How can efficiency and renewables help rural communities?

(ACEEE blog, 15 Jan 2020) Rural communities have distinct energy efficiency and renewable energy needs. While rural residents experience higher energy burdens than their metropolitan counterparts, energy efficiency programs can help offset these burdens.

Renewable energy projects for rural homes, businesses, farms, and institutions can also help keep dollars local and increase rural prosperity.

We will explore these topics and others at ACEEE’s upcoming Rural Energy Conference next month in Chicago, our second convening to examine ways to advance efficiency and renewables in rural America.

To give you a sneak peek, we asked one of our featured speakers, Sarah Mills, to preview her research on the impacts of renewable energy development in rural communities. Mills is a senior project manager at the University of Michigan Gerald R. Ford School of Public Policy’s Center for Local, State, and Urban Policy (CLOSUP).
How do renewable energy and energy efficiency technologies benefit rural communities?

The primary benefit is economic. Rural property owners who invest in energy efficiency technologies or put renewable energy technologies on their property see savings on their utility bill, just like urban and suburban residents. 

Utility-scale renewable energy systems provide a unique economic opportunity to rural communities. In most states, renewable energy developers pay property taxes that support local government services like road maintenance, schools, libraries, and fire departments. In a rural community with a relatively small tax base, a $100 million wind- or solar- project can mean a huge jump in tax revenues going to the local government.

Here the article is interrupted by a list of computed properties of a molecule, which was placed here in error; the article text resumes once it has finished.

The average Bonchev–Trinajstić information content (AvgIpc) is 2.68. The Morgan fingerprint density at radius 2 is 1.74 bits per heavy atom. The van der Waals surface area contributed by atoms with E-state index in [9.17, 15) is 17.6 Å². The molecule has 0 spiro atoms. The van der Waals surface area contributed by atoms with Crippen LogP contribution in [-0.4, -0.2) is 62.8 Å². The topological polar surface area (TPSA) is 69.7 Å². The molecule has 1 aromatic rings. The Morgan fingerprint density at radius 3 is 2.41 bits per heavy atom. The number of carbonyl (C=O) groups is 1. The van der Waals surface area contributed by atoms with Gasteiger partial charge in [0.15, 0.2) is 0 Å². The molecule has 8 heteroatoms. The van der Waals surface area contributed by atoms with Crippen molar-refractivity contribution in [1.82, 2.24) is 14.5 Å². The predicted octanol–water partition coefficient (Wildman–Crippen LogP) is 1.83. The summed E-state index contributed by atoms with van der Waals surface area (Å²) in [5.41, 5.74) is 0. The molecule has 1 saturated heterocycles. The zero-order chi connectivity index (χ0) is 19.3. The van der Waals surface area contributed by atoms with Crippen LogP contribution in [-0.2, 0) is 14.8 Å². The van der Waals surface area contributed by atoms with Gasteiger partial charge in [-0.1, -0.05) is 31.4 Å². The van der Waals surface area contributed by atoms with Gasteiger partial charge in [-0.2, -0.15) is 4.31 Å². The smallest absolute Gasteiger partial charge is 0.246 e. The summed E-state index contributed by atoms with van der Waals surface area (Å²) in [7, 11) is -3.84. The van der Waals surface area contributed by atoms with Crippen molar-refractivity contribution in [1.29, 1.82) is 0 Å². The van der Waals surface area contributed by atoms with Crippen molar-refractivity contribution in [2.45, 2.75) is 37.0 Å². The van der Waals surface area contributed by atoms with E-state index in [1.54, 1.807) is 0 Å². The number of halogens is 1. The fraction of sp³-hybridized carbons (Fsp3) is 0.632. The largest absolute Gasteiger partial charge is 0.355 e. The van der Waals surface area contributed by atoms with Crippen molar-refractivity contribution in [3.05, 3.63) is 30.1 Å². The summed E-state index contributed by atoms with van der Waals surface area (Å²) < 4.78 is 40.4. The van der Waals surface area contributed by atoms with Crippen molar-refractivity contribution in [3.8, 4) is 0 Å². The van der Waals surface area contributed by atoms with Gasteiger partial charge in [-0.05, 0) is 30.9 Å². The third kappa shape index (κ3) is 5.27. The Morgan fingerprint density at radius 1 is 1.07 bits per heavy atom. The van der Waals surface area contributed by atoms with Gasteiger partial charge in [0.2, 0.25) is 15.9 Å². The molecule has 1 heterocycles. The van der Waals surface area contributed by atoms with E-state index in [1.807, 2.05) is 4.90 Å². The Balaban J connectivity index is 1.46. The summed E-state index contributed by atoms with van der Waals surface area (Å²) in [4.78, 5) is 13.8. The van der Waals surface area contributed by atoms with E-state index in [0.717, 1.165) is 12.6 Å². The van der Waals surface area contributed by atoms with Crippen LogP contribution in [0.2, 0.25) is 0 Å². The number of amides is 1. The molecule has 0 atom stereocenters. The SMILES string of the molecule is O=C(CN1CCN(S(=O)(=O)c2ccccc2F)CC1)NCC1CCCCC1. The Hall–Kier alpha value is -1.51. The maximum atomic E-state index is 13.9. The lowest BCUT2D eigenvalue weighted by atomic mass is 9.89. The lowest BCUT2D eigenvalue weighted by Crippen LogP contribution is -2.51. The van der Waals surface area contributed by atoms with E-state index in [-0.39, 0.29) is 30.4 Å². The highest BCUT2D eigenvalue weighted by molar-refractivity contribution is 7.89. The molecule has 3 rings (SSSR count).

Landowners who host wind turbines or solar panels on their property receive lease revenue from the energy developer.  While revenue varies across and within states, my research from Michigan finds that landowners who host wind turbines on their property reinvest those dollars into their farms (see table below).  As a result, those lease revenues recirculate many times over within the rural community—to the contractor who is putting in field tile, or the dealership who is selling more tractors, or the lumberyard who is selling materials for new barns.

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ACEEE blog, 15 Jan 2020: How can efficiency and renewables help rural communities?